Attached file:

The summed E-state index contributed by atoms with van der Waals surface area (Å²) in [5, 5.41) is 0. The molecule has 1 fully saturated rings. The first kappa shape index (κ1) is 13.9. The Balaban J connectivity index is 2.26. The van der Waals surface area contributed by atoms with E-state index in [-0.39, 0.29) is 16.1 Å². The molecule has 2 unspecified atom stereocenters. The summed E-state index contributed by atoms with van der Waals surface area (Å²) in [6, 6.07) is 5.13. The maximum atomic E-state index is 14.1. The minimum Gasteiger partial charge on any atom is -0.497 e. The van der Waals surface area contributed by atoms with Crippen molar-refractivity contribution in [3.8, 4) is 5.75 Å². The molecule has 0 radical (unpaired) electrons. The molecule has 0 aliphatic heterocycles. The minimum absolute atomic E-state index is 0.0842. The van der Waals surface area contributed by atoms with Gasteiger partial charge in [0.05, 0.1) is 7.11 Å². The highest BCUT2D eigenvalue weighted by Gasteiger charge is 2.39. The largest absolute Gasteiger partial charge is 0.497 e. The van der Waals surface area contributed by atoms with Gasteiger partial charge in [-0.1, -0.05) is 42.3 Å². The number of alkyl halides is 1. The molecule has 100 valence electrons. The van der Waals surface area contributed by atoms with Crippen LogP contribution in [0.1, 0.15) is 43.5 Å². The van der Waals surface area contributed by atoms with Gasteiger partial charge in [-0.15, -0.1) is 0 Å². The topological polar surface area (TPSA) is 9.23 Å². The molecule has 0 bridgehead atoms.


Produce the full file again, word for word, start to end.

The summed E-state index contributed by atoms with van der Waals surface area (Å²) in [5, 5.41) is 0. The molecule has 1 fully saturated rings. The first kappa shape index (κ1) is 13.9. The Balaban J connectivity index is 2.26. The van der Waals surface area contributed by atoms with E-state index in [-0.39, 0.29) is 16.1 Å². The molecule has 2 unspecified atom stereocenters. The summed E-state index contributed by atoms with van der Waals surface area (Å²) in [6, 6.07) is 5.13. The maximum atomic E-state index is 14.1. The minimum Gasteiger partial charge on any atom is -0.497 e. The van der Waals surface area contributed by atoms with Crippen molar-refractivity contribution in [3.8, 4) is 5.75 Å². The molecule has 0 radical (unpaired) electrons. The molecule has 0 aliphatic heterocycles. The minimum absolute atomic E-state index is 0.0842. The van der Waals surface area contributed by atoms with Gasteiger partial charge in [0.05, 0.1) is 7.11 Å². The highest BCUT2D eigenvalue weighted by Gasteiger charge is 2.39. The largest absolute Gasteiger partial charge is 0.497 e. The van der Waals surface area contributed by atoms with Gasteiger partial charge in [-0.1, -0.05) is 42.3 Å². The number of alkyl halides is 1. The molecule has 100 valence electrons. The van der Waals surface area contributed by atoms with Crippen LogP contribution in [0.1, 0.15) is 43.5 Å². The van der Waals surface area contributed by atoms with Gasteiger partial charge in [-0.15, -0.1) is 0 Å². The topological polar surface area (TPSA) is 9.23 Å². The molecule has 0 bridgehead atoms.